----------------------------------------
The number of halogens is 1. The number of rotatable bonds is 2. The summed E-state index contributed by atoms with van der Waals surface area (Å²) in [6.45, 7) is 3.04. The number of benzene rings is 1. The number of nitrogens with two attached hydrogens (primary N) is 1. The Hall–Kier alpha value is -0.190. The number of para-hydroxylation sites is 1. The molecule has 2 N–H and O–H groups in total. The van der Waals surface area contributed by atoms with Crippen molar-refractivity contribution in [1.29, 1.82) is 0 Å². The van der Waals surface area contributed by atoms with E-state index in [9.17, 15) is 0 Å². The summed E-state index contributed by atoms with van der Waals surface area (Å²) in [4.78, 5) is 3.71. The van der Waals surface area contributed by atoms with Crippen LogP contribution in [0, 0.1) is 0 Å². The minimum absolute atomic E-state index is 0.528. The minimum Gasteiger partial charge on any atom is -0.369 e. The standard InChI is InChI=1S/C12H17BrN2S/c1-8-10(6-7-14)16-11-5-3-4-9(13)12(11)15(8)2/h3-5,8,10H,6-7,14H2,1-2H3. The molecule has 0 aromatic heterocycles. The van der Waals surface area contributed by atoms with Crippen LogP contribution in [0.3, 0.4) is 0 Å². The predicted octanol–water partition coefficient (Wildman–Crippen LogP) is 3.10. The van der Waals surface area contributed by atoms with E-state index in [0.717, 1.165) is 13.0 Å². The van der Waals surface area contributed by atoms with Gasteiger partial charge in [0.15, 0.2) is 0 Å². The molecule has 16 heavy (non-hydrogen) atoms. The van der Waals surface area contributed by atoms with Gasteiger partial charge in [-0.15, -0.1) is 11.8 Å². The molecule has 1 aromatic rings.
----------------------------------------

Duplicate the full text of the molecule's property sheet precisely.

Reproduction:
The number of halogens is 1. The number of rotatable bonds is 2. The summed E-state index contributed by atoms with van der Waals surface area (Å²) in [6.45, 7) is 3.04. The number of benzene rings is 1. The number of nitrogens with two attached hydrogens (primary N) is 1. The Hall–Kier alpha value is -0.190. The number of para-hydroxylation sites is 1. The molecule has 2 N–H and O–H groups in total. The van der Waals surface area contributed by atoms with Crippen molar-refractivity contribution in [1.29, 1.82) is 0 Å². The van der Waals surface area contributed by atoms with E-state index in [9.17, 15) is 0 Å². The summed E-state index contributed by atoms with van der Waals surface area (Å²) in [4.78, 5) is 3.71. The van der Waals surface area contributed by atoms with Crippen LogP contribution in [0, 0.1) is 0 Å². The minimum absolute atomic E-state index is 0.528. The minimum Gasteiger partial charge on any atom is -0.369 e. The standard InChI is InChI=1S/C12H17BrN2S/c1-8-10(6-7-14)16-11-5-3-4-9(13)12(11)15(8)2/h3-5,8,10H,6-7,14H2,1-2H3. The molecule has 0 aromatic heterocycles. The van der Waals surface area contributed by atoms with Crippen LogP contribution in [0.3, 0.4) is 0 Å². The predicted octanol–water partition coefficient (Wildman–Crippen LogP) is 3.10. The van der Waals surface area contributed by atoms with E-state index in [0.717, 1.165) is 13.0 Å². The van der Waals surface area contributed by atoms with Gasteiger partial charge in [0.15, 0.2) is 0 Å². The molecule has 16 heavy (non-hydrogen) atoms. The van der Waals surface area contributed by atoms with Gasteiger partial charge in [-0.15, -0.1) is 11.8 Å². The molecule has 1 aromatic rings.